Critical security flaws in Cacti, Realtek, and IBM Aspera Faspex are being exploited by various threat actors in hacks targeting unpatched systems.
This entails the abuse of CVE-2022-46169 (CVSS score: 9.8) and CVE-2021-35394 (CVSS score: 9.8) to deliver MooBot and ShellBot (aka PerlBot), Fortinet FortiGuard Labs said in a report published this week.
CVE-2022-46169 relates to a critical authentication bypass and command injection flaw in Cacti servers that allows an unauthenticated user to execute arbitrary code. CVE-2021-35394 also concerns an arbitrary command injection vulnerability impacting the Realtek Jungle SDK that was patched in 2021.
While the latter has been previously exploited to distribute botnets like Mirai, Gafgyt, Mozi, and RedGoBot, the development marks the first time it has been utilized to deploy MooBot, a Mirai variant known to be active since 2019.
The Cacti flaw, besides being leveraged for MooBot attacks, has also been observed serving ShellBot payloads since January 2023, when the issue came to light.
At least three different versions of ShellBot have been detected – viz. PowerBots (C) GohacK, LiGhT’s Modded perlbot v2, and B0tchZ 0.2a – the first two of which were recently disclosed by the AhnLab Security Emergency response Center (ASEC).
All three variants are capable of orchestrating distributed denial-of-service (DDoS) attacks. PowerBots (C) GohacK and B0tchZ 0.2a also feature backdoor capabilities to carry out file uploads/downloads and launch a reverse shell.
“Compromised victims can be controlled and used as DDoS bots after receiving a command from a C2 server,” Fortinet researcher Cara Lin said. “Because MooBot can kill other botnet processes and also deploy brute force attacks, administrators should use strong passwords and change them periodically.”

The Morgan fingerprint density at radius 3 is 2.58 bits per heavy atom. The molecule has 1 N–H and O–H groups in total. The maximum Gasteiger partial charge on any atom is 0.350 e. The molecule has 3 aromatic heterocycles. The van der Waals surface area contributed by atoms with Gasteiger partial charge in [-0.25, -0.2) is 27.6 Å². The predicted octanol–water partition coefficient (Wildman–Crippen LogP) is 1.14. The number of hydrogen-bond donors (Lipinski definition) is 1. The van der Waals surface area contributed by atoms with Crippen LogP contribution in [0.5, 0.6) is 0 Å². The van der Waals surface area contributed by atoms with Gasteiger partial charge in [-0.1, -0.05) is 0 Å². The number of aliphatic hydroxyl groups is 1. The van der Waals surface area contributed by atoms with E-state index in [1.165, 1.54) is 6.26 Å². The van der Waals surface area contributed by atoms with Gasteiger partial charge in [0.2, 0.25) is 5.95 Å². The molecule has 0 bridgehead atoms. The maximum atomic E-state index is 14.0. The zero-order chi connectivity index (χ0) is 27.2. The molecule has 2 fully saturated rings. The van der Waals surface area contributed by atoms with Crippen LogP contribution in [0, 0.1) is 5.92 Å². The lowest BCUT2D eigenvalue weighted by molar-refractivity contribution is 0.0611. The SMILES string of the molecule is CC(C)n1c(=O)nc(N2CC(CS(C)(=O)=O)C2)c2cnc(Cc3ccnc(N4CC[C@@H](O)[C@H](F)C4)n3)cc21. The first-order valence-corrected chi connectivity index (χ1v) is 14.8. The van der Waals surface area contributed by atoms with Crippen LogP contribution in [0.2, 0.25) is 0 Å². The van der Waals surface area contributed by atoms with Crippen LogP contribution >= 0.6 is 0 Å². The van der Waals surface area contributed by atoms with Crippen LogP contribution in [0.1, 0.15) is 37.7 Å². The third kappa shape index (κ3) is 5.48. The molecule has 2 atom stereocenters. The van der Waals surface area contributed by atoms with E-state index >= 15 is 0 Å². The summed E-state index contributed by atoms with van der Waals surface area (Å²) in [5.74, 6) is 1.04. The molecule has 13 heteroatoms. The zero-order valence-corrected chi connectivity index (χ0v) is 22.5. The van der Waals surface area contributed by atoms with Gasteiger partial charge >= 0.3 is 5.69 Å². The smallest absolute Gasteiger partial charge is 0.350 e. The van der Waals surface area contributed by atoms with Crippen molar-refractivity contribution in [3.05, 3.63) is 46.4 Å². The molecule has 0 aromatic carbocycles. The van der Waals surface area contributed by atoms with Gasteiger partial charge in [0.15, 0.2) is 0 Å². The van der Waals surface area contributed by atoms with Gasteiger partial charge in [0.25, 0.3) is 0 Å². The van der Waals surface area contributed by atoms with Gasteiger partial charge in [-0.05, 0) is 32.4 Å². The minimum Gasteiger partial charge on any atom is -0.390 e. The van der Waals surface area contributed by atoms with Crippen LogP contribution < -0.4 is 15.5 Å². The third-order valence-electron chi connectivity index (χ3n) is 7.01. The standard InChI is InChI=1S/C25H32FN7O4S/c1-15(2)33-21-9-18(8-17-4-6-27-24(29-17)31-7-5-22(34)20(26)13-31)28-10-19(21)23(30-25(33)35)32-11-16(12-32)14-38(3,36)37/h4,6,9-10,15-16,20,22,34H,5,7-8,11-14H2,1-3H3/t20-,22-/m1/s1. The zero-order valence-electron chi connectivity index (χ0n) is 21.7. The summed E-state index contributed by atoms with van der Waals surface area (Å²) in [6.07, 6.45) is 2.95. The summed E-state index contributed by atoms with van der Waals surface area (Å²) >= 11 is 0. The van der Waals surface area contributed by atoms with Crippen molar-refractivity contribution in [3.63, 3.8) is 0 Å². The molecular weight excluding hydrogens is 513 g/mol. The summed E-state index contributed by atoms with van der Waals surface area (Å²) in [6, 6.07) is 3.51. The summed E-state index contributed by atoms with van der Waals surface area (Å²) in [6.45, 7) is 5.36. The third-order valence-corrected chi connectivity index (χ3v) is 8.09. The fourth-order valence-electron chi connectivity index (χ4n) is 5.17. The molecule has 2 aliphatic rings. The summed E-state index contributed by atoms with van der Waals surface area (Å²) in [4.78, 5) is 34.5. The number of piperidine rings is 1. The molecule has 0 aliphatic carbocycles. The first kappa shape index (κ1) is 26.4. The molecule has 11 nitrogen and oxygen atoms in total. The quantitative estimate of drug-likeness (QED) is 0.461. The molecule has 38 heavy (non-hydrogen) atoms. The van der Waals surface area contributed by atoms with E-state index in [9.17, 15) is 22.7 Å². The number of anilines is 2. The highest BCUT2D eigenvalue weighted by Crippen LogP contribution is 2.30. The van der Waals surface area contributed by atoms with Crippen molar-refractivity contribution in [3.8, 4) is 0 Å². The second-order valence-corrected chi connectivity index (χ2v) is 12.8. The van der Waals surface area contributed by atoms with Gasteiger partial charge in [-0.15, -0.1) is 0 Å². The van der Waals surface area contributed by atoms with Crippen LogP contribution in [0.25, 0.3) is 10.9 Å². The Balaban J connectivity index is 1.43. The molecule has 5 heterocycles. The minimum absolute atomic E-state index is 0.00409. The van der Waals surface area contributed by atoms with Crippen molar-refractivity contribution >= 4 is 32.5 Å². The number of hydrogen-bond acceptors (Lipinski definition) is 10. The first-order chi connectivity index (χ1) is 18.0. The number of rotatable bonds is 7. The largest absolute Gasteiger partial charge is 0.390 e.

Active Exploitation of IBM Aspera Faspex Flaw
A third security vulnerability that has come under active exploitation is CVE-2022-47986 (CVSS score: 9.8), a critical YAML deserialization issue in IBM’s Aspera Faspex file exchange application.
Become an Incident Response Pro!
Unlock the secrets to bulletproof incident response – Master the 6-Phase process with Asaf Perlman, Cynet’s IR Leader!
The bug, patched in December 2022 (version 4.4.2 Patch Level 2), has been co-opted by cybercriminals in ransomware campaigns associated with Buhti and IceFire since February, shortly after the release of the proof-of-concept (PoC) exploit.
Cybersecurity firm Rapid7, earlier this week, revealed that one of its customers was compromised by the security flaw, necessitating that users move quickly to apply the fixes to prevent potential risks.
“Because this is typically an internet-facing service and the vulnerability has been linked to ransomware group activity, we recommend taking the service offline if a patch cannot be installed right away,” the company said.